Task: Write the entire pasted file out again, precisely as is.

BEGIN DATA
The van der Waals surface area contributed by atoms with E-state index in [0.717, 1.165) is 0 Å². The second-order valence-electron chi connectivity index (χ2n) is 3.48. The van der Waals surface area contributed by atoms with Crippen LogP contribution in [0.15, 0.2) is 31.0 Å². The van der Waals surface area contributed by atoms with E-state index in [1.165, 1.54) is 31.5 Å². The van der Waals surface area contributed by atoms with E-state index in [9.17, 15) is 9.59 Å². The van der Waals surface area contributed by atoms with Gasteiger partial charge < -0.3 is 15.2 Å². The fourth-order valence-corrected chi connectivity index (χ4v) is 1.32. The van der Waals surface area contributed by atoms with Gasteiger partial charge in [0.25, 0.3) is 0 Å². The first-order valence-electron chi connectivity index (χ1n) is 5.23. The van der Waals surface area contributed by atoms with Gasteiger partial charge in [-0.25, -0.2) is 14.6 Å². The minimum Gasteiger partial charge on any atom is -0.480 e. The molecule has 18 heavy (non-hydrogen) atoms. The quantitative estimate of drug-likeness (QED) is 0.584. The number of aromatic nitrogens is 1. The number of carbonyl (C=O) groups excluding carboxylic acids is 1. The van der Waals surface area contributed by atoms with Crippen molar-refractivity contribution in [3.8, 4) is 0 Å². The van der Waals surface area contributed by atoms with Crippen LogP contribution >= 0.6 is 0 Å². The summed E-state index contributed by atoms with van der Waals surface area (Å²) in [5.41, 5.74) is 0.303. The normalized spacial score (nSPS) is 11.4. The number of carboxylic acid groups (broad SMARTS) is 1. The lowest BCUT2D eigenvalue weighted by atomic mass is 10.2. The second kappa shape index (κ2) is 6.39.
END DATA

The van der Waals surface area contributed by atoms with E-state index in [0.717, 1.165) is 0 Å². The second-order valence-electron chi connectivity index (χ2n) is 3.48. The van der Waals surface area contributed by atoms with Crippen LogP contribution in [0.15, 0.2) is 31.0 Å². The van der Waals surface area contributed by atoms with E-state index in [1.165, 1.54) is 31.5 Å². The van der Waals surface area contributed by atoms with E-state index in [9.17, 15) is 9.59 Å². The van der Waals surface area contributed by atoms with Gasteiger partial charge < -0.3 is 15.2 Å². The fourth-order valence-corrected chi connectivity index (χ4v) is 1.32. The van der Waals surface area contributed by atoms with Gasteiger partial charge in [0.25, 0.3) is 0 Å². The first-order valence-electron chi connectivity index (χ1n) is 5.23. The van der Waals surface area contributed by atoms with Gasteiger partial charge in [-0.25, -0.2) is 14.6 Å². The minimum Gasteiger partial charge on any atom is -0.480 e. The molecule has 18 heavy (non-hydrogen) atoms. The quantitative estimate of drug-likeness (QED) is 0.584. The number of aromatic nitrogens is 1. The number of carbonyl (C=O) groups excluding carboxylic acids is 1. The van der Waals surface area contributed by atoms with Crippen molar-refractivity contribution in [3.8, 4) is 0 Å². The van der Waals surface area contributed by atoms with Crippen LogP contribution >= 0.6 is 0 Å². The summed E-state index contributed by atoms with van der Waals surface area (Å²) in [5.41, 5.74) is 0.303. The normalized spacial score (nSPS) is 11.4. The number of carboxylic acid groups (broad SMARTS) is 1. The lowest BCUT2D eigenvalue weighted by atomic mass is 10.2. The second kappa shape index (κ2) is 6.39.